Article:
The rarities just keep on coming here in Shanghai. The latest is Swinhoe’s Rail, seen at the Magic Parking Lot in Nanhui on Sat. 29 Oct. 2016 by a trio of Shanghai bird photographers. The photo above was taken by one of the three, Chén Qí (陈骐).
I got the news about the rail from Chén Qí’s wife, Wāng Yàjīng (汪亚菁). Near dark, as I was returning home after my own eventful day at Nanhui, Wāng Yàjīng called me to report that she had just seen a strange bird. The bird, Yàjīng said, popped its head out of the bushes at the well-known photographers’ setup at the edge of the lot. It showed half its body and disappeared. The episode lasted a few seconds, Yàjīng said.
One look at the photo Yàjīng sent me, and there was no doubt: Swinhoe’s Rail.
The smallest rail in the world, Swinhoe’s Rail is also one of the least-known. The IUCN lists it as vulnerable.
On Sun. 30 Oct. 2016, photographers maintaining a long vigil saw the rail again.
ANOTHER UNUSUAL SIGHTING: BLACK-NAPED MONARCH
The next day, Sun. 30 Oct. 2016, Kai Pflug found Black-naped Monarch at Wusong-Paotaiwan Wetland Park in Shanghai. Kai was acting on information from Chinese bird photographers who had discovered the bird earlier. The monarch is almost certainly wild. It is a first-winter bird, not the more beautiful adult male that presumably would be of greater interest to collectors, and in Kai’s photos one sees none of the damage common to birds kept in a cage.
Black-naped Monarch has been noted in Shanghai before, most recently on 2 Nov. 2014 by Stephan Popp and Xueping Popp. In China, H. a. styani usually ventures no further north than Guangdong. H. a. oberholseri is resident in Taiwan.
88 SPECIES FOR US
You know your birding area is rich when Nordmann’s Greenshank fails to capture the headline. On Sat. 29 Oct. 2016, the day the Swinhoe’s Rail electrified Shanghai birders, my partners Michael Grunwell, Elaine Du, and I spotted the endangered Nordmann’s in the defunct nature reserve (30.920500, 121.973167) at Nanhui, near the skua site at 30.923915, 121.954738. We speculate that Saturday’s adult-winter Nordmann’s is the same individual we saw in the area on 15 Oct. and 20 Oct. and possibly as far back as 17 Sept. and 3 Sept.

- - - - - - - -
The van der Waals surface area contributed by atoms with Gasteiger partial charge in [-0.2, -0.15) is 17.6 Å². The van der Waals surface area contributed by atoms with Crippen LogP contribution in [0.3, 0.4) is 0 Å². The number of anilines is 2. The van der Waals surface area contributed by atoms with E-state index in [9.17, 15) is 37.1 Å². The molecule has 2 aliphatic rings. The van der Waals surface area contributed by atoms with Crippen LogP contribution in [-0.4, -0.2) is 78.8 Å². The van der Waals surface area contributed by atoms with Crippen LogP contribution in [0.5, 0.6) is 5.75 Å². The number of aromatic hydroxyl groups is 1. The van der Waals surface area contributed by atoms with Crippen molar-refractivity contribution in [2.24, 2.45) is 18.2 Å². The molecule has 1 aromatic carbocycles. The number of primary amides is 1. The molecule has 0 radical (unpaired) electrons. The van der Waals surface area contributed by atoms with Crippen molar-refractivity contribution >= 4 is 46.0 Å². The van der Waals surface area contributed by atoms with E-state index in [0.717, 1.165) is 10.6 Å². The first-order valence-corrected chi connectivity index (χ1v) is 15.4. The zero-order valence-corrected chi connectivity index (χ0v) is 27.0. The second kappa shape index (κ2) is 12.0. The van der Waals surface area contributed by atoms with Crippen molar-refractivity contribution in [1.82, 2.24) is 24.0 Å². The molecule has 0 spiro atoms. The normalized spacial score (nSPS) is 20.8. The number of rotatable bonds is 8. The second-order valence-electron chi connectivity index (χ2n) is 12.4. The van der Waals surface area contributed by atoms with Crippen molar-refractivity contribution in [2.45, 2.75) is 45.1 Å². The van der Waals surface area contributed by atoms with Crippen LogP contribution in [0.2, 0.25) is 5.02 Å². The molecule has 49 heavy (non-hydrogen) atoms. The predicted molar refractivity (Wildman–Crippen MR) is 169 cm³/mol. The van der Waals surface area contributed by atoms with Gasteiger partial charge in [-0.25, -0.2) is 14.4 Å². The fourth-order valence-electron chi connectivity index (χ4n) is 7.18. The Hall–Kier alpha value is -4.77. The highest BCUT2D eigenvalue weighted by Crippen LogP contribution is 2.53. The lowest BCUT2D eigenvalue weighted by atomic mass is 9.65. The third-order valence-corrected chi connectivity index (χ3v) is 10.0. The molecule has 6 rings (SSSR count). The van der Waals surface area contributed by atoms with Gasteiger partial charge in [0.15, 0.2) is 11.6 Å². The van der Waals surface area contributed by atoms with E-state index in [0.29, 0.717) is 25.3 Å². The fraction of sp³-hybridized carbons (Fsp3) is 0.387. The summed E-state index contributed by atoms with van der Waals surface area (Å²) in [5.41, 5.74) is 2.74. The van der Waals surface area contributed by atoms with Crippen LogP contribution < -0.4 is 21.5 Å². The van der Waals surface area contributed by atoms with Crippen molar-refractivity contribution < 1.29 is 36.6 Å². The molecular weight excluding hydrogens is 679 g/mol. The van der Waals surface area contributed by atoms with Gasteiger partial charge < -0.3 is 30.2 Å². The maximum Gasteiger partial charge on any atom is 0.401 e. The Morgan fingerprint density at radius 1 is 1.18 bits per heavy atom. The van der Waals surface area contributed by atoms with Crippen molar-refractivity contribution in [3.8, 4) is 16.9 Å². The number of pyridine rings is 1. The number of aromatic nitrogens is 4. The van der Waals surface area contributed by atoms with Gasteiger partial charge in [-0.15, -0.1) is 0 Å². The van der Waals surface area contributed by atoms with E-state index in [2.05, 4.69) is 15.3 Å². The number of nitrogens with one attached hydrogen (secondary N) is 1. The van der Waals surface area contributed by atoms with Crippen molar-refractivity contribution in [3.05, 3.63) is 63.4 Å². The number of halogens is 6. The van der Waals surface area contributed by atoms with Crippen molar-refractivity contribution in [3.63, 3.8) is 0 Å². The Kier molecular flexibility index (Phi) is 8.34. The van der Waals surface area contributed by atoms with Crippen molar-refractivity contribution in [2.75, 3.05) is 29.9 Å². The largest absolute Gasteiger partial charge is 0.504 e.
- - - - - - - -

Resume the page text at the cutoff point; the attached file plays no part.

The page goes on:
Other highlights Saturday were 54 Endangered Black-faced Spoonbill found exclusively in the defunct nature reserve, further underscoring the critical importance of that highly threatened parcel of land. Joining Nordmann’s in the high-tide roost were 2 Ruff, a near-threatened Red Knot, and 2 of our day’s 4 Saunders’s Gull, a vulnerable species uncommon in Shanghai.
We had Japanese Grosbeak in Microforest 8 and Long-eared Owl at the Magic GPS Point (30.880563, 121.964551). Among our season’s firsts were 2 Tundra Bean Goose, Black-necked Grebe, 5 Goldcrest, Manchurian/Japanese Bush Warbler, 3 Brown-flanked Bush Warbler, and 2 Dusky Thrush. Buntings finally are arriving in numbers, with Yellow-throated Bunting (16) and Chestnut Bunting (3) debuting on our Autumn 2016 list. We had a lucky 88 species in all.
Throughout the day, the effectiveness of the Nanhui microforests was on display at Microforest 1 (30.923889, 121.971635). The tiny wood, which we visited off and on, was hopping with hungry migrants, grounded on a breezy day. Brambling, Daurian Redstart, and Yellow-bellied Tit were the tamest, but as the day wore on even shy species such as Japanese Thrush, Grey-backed Thrush, and Black-winged Cuckooshrike were coming out into the open. Photographers were present, but no one was using mealworms; the forest birds were attracted solely to the habitat offered by a stand of trees no bigger than a tennis court.
Other microforests held Eurasian Woodcock, Japanese Paradise Flycatcher, Rufous-tailed Robin, Taiga Flycatcher, and White’s Thrush, Eyebrowed Thrush, and Pale Thrush. Dark-sided Flycatcher and Siberian Rubythroat were at the Magic Parking Lot (30.884898, 121.968229), Asian Stubtail at the Magic GPS Point.
We netted season’s first Buff-bellied Pipit during a 35-minute stop at the sod farm near Pudong Airport (31.112586, 121.824742). Red-throated Pipit were present in smaller numbers (3) than six days earlier.
Alström, Per, Krister Mild & Bill Zetterström. Pipits and Wagtails. Princeton University Press, 2003. This landmark book, co-authored by Shanghai Birding member Per Alström, is my first reference on all things Motacillidae. Of particular use was p. 56, “Water Pipit and Allies (in fresh winter plumage).”
Brelsford, Craig, moderator. Shanghai Birding, a WeChat chat group. Rough drafts for parts of this post were written by Craig on Shanghai Birding. News about the rail was first circulated on Shanghai Birding.
Brazil, Mark. Birds of East Asia. Princeton University Press, 2009. Thrushes and pipits.
Svensson, Lars & Killian Mullarney & Dan Zetterström. Collins Bird Guide, 2nd ed. HarperCollins, 1999-2009. Outstanding illustrations of pipits by Mullarney.